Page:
- Vasavada, A., Sanghavi, D., “Cyanocobalamin”, StatPearl. Available: https://www.ncbi.nlm.nih.gov/books/NBK555964/#:~:text=Mechanism%20of%20Action&text=Tissues%20absorb%20vitamin%20B12%20by,particularly%20in%20erythroid%20progenitor%20cells.
- “Vitamin B12 Fact Sheet for Health Professionals”, National Institutes of Health. Available: https://ods.od.nih.gov/factsheets/VitaminB12-HealthProfessional/
- J David Spence. Metabolic vitamin B12 deficiency: a missed opportunity to prevent dementia and stroke. Nutr Res. 2016 Feb;36(2):109-16.
- Linnell JC, Smith AD, Smith CL, Wilson J, Matthews DM . Effects of smoking on metabolism and excretion of vitamin B12. Br Med J1968; 2: 215–216.
- Christina Paul, David M. Brady. Comparative Bioavailability and Utilization of Particular Forms of B12Supplements With Potential to Mitigate B12-related Genetic Polymorphisms. Integr Med (Encinitas). 2017 Feb; 16(1): 42–49.
- Kim H-I, Hyung WJ, Song KJ, Choi SH, Kim C-B, Noh SH. Oral vitamin B12 replacement: an effective treatment for vitamin B12 deficiency after total gastrectomy in gastric cancer patients. Ann Surg Oncol. 2011;18:3711-3717.
- Rodan LH, Qi W, Ducker GS, et al. 5,10-methenyltetrahydrofolate synthetase deficiency causes a neurometabolic disorder associated with microcephaly, epilepsy, and cerebral hypomyelination. Mol Genet Metab. 2018;125(1-2):118-126.
- RE Frye. Effectiveness of methylcobalamin and folinic Acid treatment on adaptive behavior in children with autistic disorder is related to glutathione redox status. Autism Treatment. 2013;2013:609705.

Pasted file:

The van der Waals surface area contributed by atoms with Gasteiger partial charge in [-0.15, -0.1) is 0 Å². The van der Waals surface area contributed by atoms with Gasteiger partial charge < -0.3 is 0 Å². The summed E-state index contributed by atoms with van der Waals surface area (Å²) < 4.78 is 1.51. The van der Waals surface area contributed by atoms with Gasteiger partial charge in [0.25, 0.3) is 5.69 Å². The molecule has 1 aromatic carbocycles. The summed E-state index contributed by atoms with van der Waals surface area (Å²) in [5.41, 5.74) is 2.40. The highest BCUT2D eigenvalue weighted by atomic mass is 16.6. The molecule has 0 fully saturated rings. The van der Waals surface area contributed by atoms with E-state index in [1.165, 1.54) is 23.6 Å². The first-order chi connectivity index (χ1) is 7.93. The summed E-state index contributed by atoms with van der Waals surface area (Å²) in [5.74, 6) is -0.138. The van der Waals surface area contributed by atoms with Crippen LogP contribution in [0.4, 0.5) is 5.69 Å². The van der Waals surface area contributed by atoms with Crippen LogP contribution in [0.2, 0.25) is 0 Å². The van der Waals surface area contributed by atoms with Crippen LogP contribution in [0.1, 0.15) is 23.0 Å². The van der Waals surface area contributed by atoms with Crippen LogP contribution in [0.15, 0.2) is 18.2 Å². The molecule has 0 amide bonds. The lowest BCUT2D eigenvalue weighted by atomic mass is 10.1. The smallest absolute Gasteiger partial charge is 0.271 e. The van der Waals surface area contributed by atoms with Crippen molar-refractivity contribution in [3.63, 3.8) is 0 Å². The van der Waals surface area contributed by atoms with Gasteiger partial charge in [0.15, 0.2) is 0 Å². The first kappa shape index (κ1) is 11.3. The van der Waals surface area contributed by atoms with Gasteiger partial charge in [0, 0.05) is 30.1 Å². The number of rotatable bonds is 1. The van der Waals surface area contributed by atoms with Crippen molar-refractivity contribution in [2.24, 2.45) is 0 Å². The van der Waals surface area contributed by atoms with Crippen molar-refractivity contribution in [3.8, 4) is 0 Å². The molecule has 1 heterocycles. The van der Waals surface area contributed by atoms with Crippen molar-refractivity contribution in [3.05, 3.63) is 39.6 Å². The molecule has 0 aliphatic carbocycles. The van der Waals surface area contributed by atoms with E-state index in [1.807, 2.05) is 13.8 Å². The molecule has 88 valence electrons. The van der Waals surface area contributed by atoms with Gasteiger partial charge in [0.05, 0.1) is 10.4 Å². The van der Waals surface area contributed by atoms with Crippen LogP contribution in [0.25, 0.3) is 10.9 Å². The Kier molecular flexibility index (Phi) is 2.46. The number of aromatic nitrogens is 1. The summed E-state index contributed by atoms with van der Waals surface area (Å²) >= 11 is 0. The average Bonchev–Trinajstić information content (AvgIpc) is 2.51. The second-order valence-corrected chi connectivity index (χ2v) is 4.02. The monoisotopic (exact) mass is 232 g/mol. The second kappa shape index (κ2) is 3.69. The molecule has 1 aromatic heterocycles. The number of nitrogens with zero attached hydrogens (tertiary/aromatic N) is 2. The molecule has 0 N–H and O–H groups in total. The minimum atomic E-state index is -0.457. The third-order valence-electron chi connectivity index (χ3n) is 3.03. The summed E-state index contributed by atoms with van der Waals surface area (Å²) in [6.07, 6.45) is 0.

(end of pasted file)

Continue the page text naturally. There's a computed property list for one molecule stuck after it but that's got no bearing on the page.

- Hendren RL, James SJ, Widjaja F, Lawton B, Rosenblatt A, Bent S. Randomized, Placebo-Controlled Trial of Methyl B12 for Children with Autism. J Child Adolesc Psychopharmacol. 2016 Nov;26(9):774-783.
- James, S. Melnyk, G. Fuchs et al. Efficacy of methylcobalamin and folinic acid treatment on glutathione redox status in children with autism. American Journal of Clinical Nutrition, vol. 89, no. 1, pp. 425–430, 2009.
- Zhang M, Han W, Hu S, Xu H. Methylcobalamin: a potential vitamin of pain killer. Neural Plast. 2013;2013:424651.
- Nishizawa Y, et al. Effects of methylcobalamin on the proliferation of androgen-sensitive or estrogen-sensitive malignant cells in culture and in vivo. Int J Vitam Nutr Res. 1997;67(3):164-70.
- Kira J, Tobimatsu S, Goto I. Vitamin B12 metabolism and massive-dose methyl vitamin B12 therapy in Japanese patients with multiple sclerosis. Intern Med. 1994;33(2):82-86.
- Kaji R, Imai T, Iwasaki Y, et al. Ultra-high-dose methylcobalamin in amyotrophic lateral sclerosis: a long-term phase II/III randomised controlled study. J Neurol Neurosurg Psychiatry. 2019;0:1-7. 46.
- Kaji R, Kodama M, Imamura A, et al. Effect of ultra-high dose methylcobalamin on compound muscle action potentials in amyotrophic lateral sclerosis: a double-blind controlled study. Muscle Nerve. 1998;21:1775-1778.
- Mizukoshi A, Ito H, Oda M, Hiji M, Izumi Y, Kaji R. Short term effect of ultra-high-dose methylcobalamin in ALS: evaluation with neurophysiological index. Clin Neurophysiol. 2011;122(8):e10.
Compounding Pharmacy Statement
This preparation is compounded with drug components whose suppliers are registered with the FDA. While Galleria Medical Pharmacy adheres to USP <797> guidelines and applicable state and federal regulations to meet the required quality standards, the statements made regarding this preparation have not been evaluated by the FDA for safety or clinical effectiveness. As such, this preparation is not intended to diagnose, treat, cure, or prevent any disease. For inquiries concerning this preparation, please contact (504) 267-9876.